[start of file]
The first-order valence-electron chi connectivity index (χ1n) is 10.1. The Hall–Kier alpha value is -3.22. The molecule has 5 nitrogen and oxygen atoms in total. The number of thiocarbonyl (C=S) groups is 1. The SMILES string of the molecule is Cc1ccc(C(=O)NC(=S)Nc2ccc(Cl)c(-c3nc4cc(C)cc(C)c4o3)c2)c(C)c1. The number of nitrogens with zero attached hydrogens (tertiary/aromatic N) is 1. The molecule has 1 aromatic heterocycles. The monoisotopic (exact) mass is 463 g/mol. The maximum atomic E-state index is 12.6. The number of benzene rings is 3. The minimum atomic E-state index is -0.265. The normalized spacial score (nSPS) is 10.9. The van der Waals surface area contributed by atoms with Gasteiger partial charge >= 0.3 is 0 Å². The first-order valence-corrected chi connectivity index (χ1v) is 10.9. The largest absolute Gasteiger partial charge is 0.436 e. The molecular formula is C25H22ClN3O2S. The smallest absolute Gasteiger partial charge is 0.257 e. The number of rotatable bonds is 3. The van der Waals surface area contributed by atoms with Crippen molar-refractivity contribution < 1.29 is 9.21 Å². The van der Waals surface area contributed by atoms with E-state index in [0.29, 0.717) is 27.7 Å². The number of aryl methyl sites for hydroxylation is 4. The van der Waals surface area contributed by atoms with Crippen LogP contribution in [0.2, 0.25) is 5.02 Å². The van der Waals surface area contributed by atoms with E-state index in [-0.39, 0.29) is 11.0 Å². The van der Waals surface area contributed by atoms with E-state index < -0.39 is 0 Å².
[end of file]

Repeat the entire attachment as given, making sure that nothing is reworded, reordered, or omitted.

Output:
The first-order valence-electron chi connectivity index (χ1n) is 10.1. The Hall–Kier alpha value is -3.22. The molecule has 5 nitrogen and oxygen atoms in total. The number of thiocarbonyl (C=S) groups is 1. The SMILES string of the molecule is Cc1ccc(C(=O)NC(=S)Nc2ccc(Cl)c(-c3nc4cc(C)cc(C)c4o3)c2)c(C)c1. The number of nitrogens with zero attached hydrogens (tertiary/aromatic N) is 1. The molecule has 1 aromatic heterocycles. The monoisotopic (exact) mass is 463 g/mol. The maximum atomic E-state index is 12.6. The number of benzene rings is 3. The minimum atomic E-state index is -0.265. The normalized spacial score (nSPS) is 10.9. The van der Waals surface area contributed by atoms with Gasteiger partial charge >= 0.3 is 0 Å². The first-order valence-corrected chi connectivity index (χ1v) is 10.9. The largest absolute Gasteiger partial charge is 0.436 e. The molecular formula is C25H22ClN3O2S. The smallest absolute Gasteiger partial charge is 0.257 e. The number of rotatable bonds is 3. The van der Waals surface area contributed by atoms with Crippen molar-refractivity contribution < 1.29 is 9.21 Å². The van der Waals surface area contributed by atoms with E-state index in [0.29, 0.717) is 27.7 Å². The number of aryl methyl sites for hydroxylation is 4. The van der Waals surface area contributed by atoms with Crippen LogP contribution in [0.2, 0.25) is 5.02 Å². The van der Waals surface area contributed by atoms with E-state index in [-0.39, 0.29) is 11.0 Å². The van der Waals surface area contributed by atoms with E-state index < -0.39 is 0 Å².